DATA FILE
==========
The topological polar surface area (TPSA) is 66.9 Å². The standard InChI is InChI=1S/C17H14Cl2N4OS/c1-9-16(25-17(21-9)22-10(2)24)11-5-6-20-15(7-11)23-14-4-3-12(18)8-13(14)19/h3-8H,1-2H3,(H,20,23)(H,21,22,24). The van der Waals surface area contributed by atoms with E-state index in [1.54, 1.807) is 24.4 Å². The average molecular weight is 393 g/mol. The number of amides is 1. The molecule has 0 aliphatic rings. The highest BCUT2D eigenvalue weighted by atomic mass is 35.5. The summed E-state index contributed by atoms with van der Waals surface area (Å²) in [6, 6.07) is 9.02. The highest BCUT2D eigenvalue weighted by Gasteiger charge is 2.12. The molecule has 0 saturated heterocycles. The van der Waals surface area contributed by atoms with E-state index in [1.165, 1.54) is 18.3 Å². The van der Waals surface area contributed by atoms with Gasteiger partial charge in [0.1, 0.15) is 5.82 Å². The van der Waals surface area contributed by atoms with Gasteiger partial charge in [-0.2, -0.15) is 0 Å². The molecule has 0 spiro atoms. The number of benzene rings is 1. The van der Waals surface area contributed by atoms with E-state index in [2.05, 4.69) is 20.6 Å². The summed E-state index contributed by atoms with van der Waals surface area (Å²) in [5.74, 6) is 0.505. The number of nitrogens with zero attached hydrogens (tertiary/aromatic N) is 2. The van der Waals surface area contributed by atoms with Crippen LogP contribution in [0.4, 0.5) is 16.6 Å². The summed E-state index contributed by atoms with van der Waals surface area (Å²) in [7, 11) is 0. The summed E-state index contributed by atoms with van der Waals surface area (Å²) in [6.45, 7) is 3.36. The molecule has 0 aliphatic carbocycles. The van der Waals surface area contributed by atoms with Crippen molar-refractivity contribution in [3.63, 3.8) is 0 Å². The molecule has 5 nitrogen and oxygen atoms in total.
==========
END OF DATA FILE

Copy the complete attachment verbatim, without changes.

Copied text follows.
The topological polar surface area (TPSA) is 66.9 Å². The standard InChI is InChI=1S/C17H14Cl2N4OS/c1-9-16(25-17(21-9)22-10(2)24)11-5-6-20-15(7-11)23-14-4-3-12(18)8-13(14)19/h3-8H,1-2H3,(H,20,23)(H,21,22,24). The van der Waals surface area contributed by atoms with E-state index in [1.54, 1.807) is 24.4 Å². The average molecular weight is 393 g/mol. The number of amides is 1. The molecule has 0 aliphatic rings. The highest BCUT2D eigenvalue weighted by atomic mass is 35.5. The summed E-state index contributed by atoms with van der Waals surface area (Å²) in [6, 6.07) is 9.02. The highest BCUT2D eigenvalue weighted by Gasteiger charge is 2.12. The molecule has 0 saturated heterocycles. The van der Waals surface area contributed by atoms with E-state index in [1.165, 1.54) is 18.3 Å². The van der Waals surface area contributed by atoms with Gasteiger partial charge in [0.1, 0.15) is 5.82 Å². The van der Waals surface area contributed by atoms with Gasteiger partial charge in [-0.2, -0.15) is 0 Å². The molecule has 0 spiro atoms. The number of benzene rings is 1. The van der Waals surface area contributed by atoms with E-state index in [2.05, 4.69) is 20.6 Å². The summed E-state index contributed by atoms with van der Waals surface area (Å²) in [5.74, 6) is 0.505. The number of nitrogens with zero attached hydrogens (tertiary/aromatic N) is 2. The van der Waals surface area contributed by atoms with Crippen LogP contribution in [0.4, 0.5) is 16.6 Å². The summed E-state index contributed by atoms with van der Waals surface area (Å²) in [7, 11) is 0. The summed E-state index contributed by atoms with van der Waals surface area (Å²) in [6.45, 7) is 3.36. The molecule has 0 aliphatic carbocycles. The van der Waals surface area contributed by atoms with Crippen molar-refractivity contribution in [3.63, 3.8) is 0 Å². The molecule has 5 nitrogen and oxygen atoms in total.